Large scale brewing is comprised of many fundamental chemical engineering unit operations. The barley or wheat is first prepared by malting, to start germination and expose the seed. Mashing, in which malt is ground to expose the endosperm and ultimately convert large starches into sugars, is often grouped as an extension to malting. Next, lautering and sparging separate the now-spent grain from the wort, also called “sweet water,” which is boiled to kill microorganisms and homogenize the flavor profile. The wort is then fermented, where yeast consume the sugar, creating alcohol and carbon dioxide. The resulting green beer needs to be conditioned by filtering and pasteurizing to develop its flavor profile. Finally, once specifications are met, the product is packaged.
This article describes each step in the brewing process in greater detail and discusses the equipment and production techniques most commonly used in the industry.
The first step in the brewing process is malting the barley, or occasionally wheat, to prepare the starches for conversion to sugars through enzymatic action. The barley is removed from the grain silo and steeped in hot water for roughly 40 hours, then allowed to germinate for five days. A large vat with baffles in the middle is used to increase air exposure to the grain. The barley germination is terminated by heating in a dry kiln, such as the one pictured below. For a “pale” beer, lower heat is used, whereas for a darker beer a higher heat is used to partially roast the barley. The time of germination determines its diastatic power, the power to convert starch to sugar. After kilning, the malt is stable until the brewer is ready to move on in the process. Many brewers outsource the malting process to a maltster because of the large area required for the kilning equipment and to spread out and store the grain on the plant floor.
Mashing can be considered an extension of malting, as water is again being added to the grain. To prepare the barley for this process, it is processed in a roller mill, pictured below, to expose the carbohydrate-rich cotyledon (the energy store of the barley originally intended for the sprouting process). For large-scale production, 2-, 4-, or 6-roll mills are used, generally, either a lauter tun or a hammer mill, depending on the quality of the malt. This step is often accompanied by the addition of water to make the barley more pliable and thus less likely to break when milled. The resulting grist can be as fine as powder, or only slightly crushed, depending on production requirements.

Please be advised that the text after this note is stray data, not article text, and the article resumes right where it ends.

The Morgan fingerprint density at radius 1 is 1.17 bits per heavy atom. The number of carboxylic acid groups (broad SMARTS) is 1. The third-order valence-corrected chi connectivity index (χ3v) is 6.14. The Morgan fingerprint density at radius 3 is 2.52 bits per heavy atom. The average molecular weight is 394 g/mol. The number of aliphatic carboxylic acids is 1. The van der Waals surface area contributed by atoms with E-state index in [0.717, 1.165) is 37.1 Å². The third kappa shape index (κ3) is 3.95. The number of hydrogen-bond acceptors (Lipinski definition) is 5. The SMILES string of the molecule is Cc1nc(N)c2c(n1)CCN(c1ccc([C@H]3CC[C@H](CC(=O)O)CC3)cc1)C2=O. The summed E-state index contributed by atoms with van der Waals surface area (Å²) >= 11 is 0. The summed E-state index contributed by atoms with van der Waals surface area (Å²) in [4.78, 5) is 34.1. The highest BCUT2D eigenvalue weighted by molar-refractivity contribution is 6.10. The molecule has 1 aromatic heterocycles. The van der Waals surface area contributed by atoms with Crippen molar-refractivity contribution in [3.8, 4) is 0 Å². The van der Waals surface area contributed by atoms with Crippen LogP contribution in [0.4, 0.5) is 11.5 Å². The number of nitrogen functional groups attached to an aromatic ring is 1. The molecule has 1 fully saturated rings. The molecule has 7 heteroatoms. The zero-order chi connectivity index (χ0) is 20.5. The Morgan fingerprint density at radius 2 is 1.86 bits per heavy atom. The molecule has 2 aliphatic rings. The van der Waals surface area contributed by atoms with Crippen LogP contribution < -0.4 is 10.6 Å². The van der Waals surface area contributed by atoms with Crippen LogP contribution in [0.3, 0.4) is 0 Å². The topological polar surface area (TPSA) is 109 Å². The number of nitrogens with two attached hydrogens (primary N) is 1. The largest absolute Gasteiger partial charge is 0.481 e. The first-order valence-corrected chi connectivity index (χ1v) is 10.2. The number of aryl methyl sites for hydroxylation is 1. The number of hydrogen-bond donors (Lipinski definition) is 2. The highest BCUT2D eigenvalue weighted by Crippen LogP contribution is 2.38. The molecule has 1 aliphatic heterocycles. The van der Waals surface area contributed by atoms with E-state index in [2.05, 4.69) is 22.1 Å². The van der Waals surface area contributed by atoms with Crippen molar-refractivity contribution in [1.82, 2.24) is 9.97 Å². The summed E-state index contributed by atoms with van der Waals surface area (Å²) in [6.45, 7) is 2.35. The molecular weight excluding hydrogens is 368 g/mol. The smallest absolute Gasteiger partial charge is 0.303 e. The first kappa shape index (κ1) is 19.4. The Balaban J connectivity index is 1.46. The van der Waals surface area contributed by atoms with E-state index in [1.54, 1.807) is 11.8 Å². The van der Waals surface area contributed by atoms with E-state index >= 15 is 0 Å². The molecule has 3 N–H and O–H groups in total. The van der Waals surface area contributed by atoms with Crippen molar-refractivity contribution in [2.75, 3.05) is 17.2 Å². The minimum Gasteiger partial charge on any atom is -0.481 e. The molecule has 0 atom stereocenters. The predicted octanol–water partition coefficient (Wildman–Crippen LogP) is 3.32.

The milled and malted grain is mixed with warm water in a mash tun, a jacketed vat with a low aspect ratio, to produce a mash through saccharification. In this step, the enzymes created in malting break down the large starch molecules into sugars that will be digestible by yeast later on. Mashing involves several temperature rests, when the brewer holds the malt at a set temperature for a period of time. Most malted grains come fully modified, meaning that the grain is fully germinated, and therefore the brewer really only needs to perform the final saccharification rest, which is at a temperature of 140 to 155°F, for an hour. During this rest, starches are readily converted into fermentable and unfermentable sugars. Additionally, a pH of around 5-6 is naturally established, but should be consistently monitored as anything outside this range will cause lower reaction performance or entirely different by-products. The last step in mashing is to raise the temperature just above the threshold for enzymatic activity to cease said activity.
Lautering and Sparging
The goal in lautering and sparging is to separate the sugar water from the grain waste product. All the material is transferred to a lauter tun, which is wider and shorter than a mashing tun and contains knives that help stir the pot and ensure any and all sugar is removed from the spent grain. Throughout this step, the grain is rinsed with warm water while the sugar water steadily drains out the bottom. The sugary, malty liquid the brewer extracts from this process, called sweet wort, contains amino acids, metal cations, proteins, and fermentable and unfermentable sugars. After the lautering step, the majority of the sweet wort is still contained in the spent grain, so more water is sparged through the lauter tun to release it. If too much sparge water is used it will dilute the final product, so this is a delicate process. One risk to be noted with using a continuous sparge is that if the pH rises above 6, an undesirable component – tannin – will fall out of the tusks. Therefore, the sparge must be stopped when the sugar concentration in the fluid being extracted drops below a specified threshold or when the pH rises above a set point. The setpoint is referred to as the “last runoff,” and is the point beyond which no more usable material can be significantly extracted. Overshooting this point often results in mixing waste material back in and is generally accompanied by a spike in turbidity, or haziness of the final product.
Boiling then occurs for 30 to 90 minutes to sterilize the wort and kill microorganisms, meld the flavors, create currents that increase mixing, add color, vaporize contaminants and undesired waste substances, and increase the concentration of the extract. Most importantly, the heat from boiling is used to isomerize the alpha acids present in hops and convert them into “bittering units.” Hops are added periodically to the brew to customize the flavor profile and improve shelf life, resulting in a bitter wort. The earlier the hops are added, the more bitter the beer will be. Addition of hops later in the boiling phase adds aroma to the beer. The extent of the boiling determines the alcohol percentage and how concentrated the taste is.